posted by jetlagaddict at 5:54 PM on July 14


Thanks for reminding me that I really want to see this. I read about it in the paper recently, got all intrigued and of course promptly forgot about it. This is why I hang out at Metafilter.
posted by ThatCanadianGirl at 6:07 PM on July 14


These clothes are gorgeous. Somehow she actually made a denim maxi skirt look glamorous.

A friend of mine who (from what I understand, anyway) has a disability similar to spina bifida always has to get her pants specially tailored, though she gets them originally off the rack from girls' departments. Her pants have some of the same stitching as I noticed on the pants included here, such as the darting on the sides of the knees. I hadn't thought that she must have needed a specialized tailor before, because the tailoring didn't seem especially intricate. But would you be able to take clothes to a neighborhood tailor to get them adapted in that way, or would that be a specialized skill?

The idea of wearing clothes in larger sizes in order to make them easier to get on and off, but looking disheveled as a result, really hit home with me. I think that wearing clothes that fit well reinforces the idea that your body is as it *should* be, and I think that by designing clothes specifically to fit bodies that aren't generally considered normative, this designer is being incredibly subversive. More power to her. She really does sound like a visionary.

And I still remember that cape from The Devil Wears Prada, even though I never even saw the movie. Gorgeous.
posted by rue72 at 11:21 PM on July 14 [2 favorites]


Here's a company that does adaptive clothing for kids.
posted by kinnakeet at 1:05 AM on July 15 [1 favorite]


this is so interesting! I have to go see that exhibit
posted by 5_13_23_42_69_666 at 2:14 AM on July 15


rue72
But would you be able to take clothes to a neighborhood tailor to get them adapted in that way, or would that be a specialized skill?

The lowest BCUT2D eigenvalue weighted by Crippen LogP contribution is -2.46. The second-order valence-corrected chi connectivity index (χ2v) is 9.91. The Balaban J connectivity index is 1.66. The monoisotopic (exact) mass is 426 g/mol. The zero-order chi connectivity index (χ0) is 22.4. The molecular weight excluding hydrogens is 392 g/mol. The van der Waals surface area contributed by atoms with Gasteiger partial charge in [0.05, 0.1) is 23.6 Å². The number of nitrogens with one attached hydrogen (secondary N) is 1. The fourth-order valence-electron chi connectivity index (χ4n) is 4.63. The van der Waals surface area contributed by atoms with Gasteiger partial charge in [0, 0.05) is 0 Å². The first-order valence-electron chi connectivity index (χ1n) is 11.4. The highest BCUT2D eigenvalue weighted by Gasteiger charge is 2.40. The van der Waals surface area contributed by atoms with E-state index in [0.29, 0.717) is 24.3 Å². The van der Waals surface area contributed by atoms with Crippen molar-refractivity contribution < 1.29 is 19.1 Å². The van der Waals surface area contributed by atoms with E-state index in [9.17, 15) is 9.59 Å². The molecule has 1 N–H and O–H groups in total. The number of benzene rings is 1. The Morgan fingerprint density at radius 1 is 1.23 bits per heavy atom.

Knowing how typical clothing needs to be modified is the special skill: the tailor needs the willingness to listen to what's wanted, as well as a good hand with the measuring tape, needle, pins, and cloth.

Minimizing the layers I sit on is key: every layer is another opportunity to start a pressure sore.

I've loved the cape/coats from these folks: Adaptations by Adrian. Not the tiniest bit high fashion (nor high price) but bone dry in a thunderstorm and cozy in Wisconsin winters. My below-zero weather fighter is Adrian's thick fleece topped by a leather cape I found in a "fat woman's store," Roaman's.
posted by Jesse the K at 3:38 PM on July 15 [2 favorites]


I just came across this: JCPenney is displaying five “real people” mannequins at its Manhattan Mall store in New York City through August.
The mannequins are modeled after:
  • Dawna Callahan, who uses a wheelchair because of paralysis;
  • Neil Duncan, a former Army paratrooper who lost parts of both legs in Afghanistan;
  • Ricardo Gil, who has dwarfism;
  • Desiree Hunter, a 6-1 1/2 basketball player;
  • and Beth Ridgeway, a plus-size mother.
An inscription on the window of the display reads in part: “At JCPenney, we are committed to fitting our customers as they are–all shapes, sizes and styles. That’s why we’re proud to display these ‘Perfect the Way They Are’ mannequins.”
posted by Lexica at 10:08 AM on July 23 [3 favorites]